A finite element solution to conjugated heat transfer in tissue using magnetic resonance angiography to measure the in vitro velocity field.
AuthorDutton, Andrew William.
Committee ChairRoemer, Robert
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PublisherThe University of Arizona.
RightsCopyright © is held by the author. Digital access to this material is made possible by the University Libraries, University of Arizona. Further transmission, reproduction or presentation (such as public display or performance) of protected items is prohibited except with permission of the author.
AbstractIn this research a combined numerical and experimental system for tissue heat transfer analysis was developed. The goal was to develop an integrated set of tools for studying the problem of providing accurate temperature estimation for use in hyperthermia treatment planning in a clinical environment. The completed system combines 1) Magnetic Resonance Angiography (MRA) to non-destructively measure the velocity field in situ, 2) the Streamwisc Upwind Petrov-Galerkin finite element solution to the 3D steady state convective energy equation (CEE), 3) a medical image based automatic 3D mesh generator, and 4) a Gaussian type estimator to determine unknown thermal model parameters such as thermal conductivity, blood perfusion, and blood velocities from measured temperature data. The system was capable of using any combination of three thermal models: 1) the Convective Energy Equation (CEE), 2) the Bioheat Transfer Equation (BHTE), and 3) the Effective Thermal Conductivity Equation (ETCE). Incorporation of the theoretically correct CEE was a significant theoretical advance over approximate models made possible by the use of MRA to directly measure the 3D velocity field in situ. Experiments were carried out in a perfused alcohol fixed canine liver with hyperthermia induced through scanned focussed ultrasound. Velocity fields were measured using Phase Contrast Angiography. The complete system was then used to 1) develop a 3D finite element model based upon user traced outlines over a series of MR images of the liver and 2) simulate temperatures at steady state using the CEE, BHTE, and ETCE thermal models in conjunction with the gauss estimator. Results of using the system on an in vitro liver preparation indicate the need for improved accuracy in the MRA scans and accurate spatial registration between the thermocouple junctions, the measured velocity field, and the scanned ultrasound power. No individual thermal model was able to meet the desired accuracy of 0.5 °C, the resolution desired for prognostic evaluation of a treatment. However the CEE model did produce the expected asymmetric results while the BHTE and ETCE, used in their simplest forms of homogenous properties, produced symmetric results. Experimental measurements tended to show marked asymmetries which suggests further development of the CEE thermal model to be the most promising.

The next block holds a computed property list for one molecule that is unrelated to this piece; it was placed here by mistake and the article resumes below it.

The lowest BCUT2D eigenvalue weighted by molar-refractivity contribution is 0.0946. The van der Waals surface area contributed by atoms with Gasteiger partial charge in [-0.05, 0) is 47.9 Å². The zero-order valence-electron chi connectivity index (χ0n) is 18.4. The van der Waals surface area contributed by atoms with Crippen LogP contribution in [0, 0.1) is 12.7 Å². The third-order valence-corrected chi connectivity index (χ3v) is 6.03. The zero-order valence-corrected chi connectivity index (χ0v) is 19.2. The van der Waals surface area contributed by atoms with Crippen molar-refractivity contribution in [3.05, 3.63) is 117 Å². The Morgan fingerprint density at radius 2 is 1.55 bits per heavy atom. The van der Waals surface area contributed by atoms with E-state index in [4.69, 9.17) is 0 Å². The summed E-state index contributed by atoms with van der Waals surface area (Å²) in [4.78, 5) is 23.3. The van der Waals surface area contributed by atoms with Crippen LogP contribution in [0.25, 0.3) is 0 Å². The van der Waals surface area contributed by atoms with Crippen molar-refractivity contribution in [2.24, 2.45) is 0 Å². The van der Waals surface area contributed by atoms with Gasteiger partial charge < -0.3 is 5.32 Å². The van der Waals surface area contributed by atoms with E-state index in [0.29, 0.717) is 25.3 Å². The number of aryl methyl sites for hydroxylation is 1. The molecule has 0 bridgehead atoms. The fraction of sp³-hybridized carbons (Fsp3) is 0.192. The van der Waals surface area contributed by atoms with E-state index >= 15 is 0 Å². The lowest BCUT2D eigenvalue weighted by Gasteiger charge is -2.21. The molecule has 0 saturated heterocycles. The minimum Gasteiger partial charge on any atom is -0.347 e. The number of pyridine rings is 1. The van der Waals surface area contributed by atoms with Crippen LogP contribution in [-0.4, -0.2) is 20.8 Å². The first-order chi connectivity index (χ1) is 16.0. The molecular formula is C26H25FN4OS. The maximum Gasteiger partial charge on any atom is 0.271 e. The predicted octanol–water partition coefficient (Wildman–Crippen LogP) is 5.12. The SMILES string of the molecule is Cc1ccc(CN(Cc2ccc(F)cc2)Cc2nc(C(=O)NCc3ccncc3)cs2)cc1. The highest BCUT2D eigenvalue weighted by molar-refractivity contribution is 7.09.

Degree ProgramAerospace and Mechanical Engineering